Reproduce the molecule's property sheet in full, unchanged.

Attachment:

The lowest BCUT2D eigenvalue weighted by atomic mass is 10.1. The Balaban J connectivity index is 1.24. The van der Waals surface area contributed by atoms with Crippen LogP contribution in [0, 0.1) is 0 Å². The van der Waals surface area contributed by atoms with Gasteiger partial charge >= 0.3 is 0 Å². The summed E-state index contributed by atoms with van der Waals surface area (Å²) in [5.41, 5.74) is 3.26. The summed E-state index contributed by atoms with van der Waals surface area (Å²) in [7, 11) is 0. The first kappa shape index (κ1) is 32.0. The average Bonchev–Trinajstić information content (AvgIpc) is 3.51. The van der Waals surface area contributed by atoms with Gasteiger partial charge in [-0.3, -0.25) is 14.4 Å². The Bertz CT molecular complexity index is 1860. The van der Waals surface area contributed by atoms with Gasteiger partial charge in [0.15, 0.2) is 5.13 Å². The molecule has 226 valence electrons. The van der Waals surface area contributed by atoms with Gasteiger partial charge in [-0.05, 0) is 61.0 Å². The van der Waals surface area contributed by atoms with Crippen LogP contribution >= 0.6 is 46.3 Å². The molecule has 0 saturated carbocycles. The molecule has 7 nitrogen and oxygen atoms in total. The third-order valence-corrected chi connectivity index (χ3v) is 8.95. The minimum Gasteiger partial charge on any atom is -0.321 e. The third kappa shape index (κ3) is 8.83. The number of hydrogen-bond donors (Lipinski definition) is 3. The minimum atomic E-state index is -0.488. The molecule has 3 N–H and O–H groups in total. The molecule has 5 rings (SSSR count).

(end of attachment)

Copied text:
The lowest BCUT2D eigenvalue weighted by atomic mass is 10.1. The Balaban J connectivity index is 1.24. The van der Waals surface area contributed by atoms with Crippen LogP contribution in [0, 0.1) is 0 Å². The van der Waals surface area contributed by atoms with Gasteiger partial charge >= 0.3 is 0 Å². The summed E-state index contributed by atoms with van der Waals surface area (Å²) in [5.41, 5.74) is 3.26. The summed E-state index contributed by atoms with van der Waals surface area (Å²) in [7, 11) is 0. The first kappa shape index (κ1) is 32.0. The average Bonchev–Trinajstić information content (AvgIpc) is 3.51. The van der Waals surface area contributed by atoms with Gasteiger partial charge in [-0.3, -0.25) is 14.4 Å². The Bertz CT molecular complexity index is 1860. The van der Waals surface area contributed by atoms with Gasteiger partial charge in [0.15, 0.2) is 5.13 Å². The molecule has 226 valence electrons. The van der Waals surface area contributed by atoms with Gasteiger partial charge in [-0.05, 0) is 61.0 Å². The van der Waals surface area contributed by atoms with Crippen LogP contribution >= 0.6 is 46.3 Å². The molecule has 0 saturated carbocycles. The molecule has 7 nitrogen and oxygen atoms in total. The third-order valence-corrected chi connectivity index (χ3v) is 8.95. The minimum Gasteiger partial charge on any atom is -0.321 e. The third kappa shape index (κ3) is 8.83. The number of hydrogen-bond donors (Lipinski definition) is 3. The minimum atomic E-state index is -0.488. The molecule has 3 N–H and O–H groups in total. The molecule has 5 rings (SSSR count).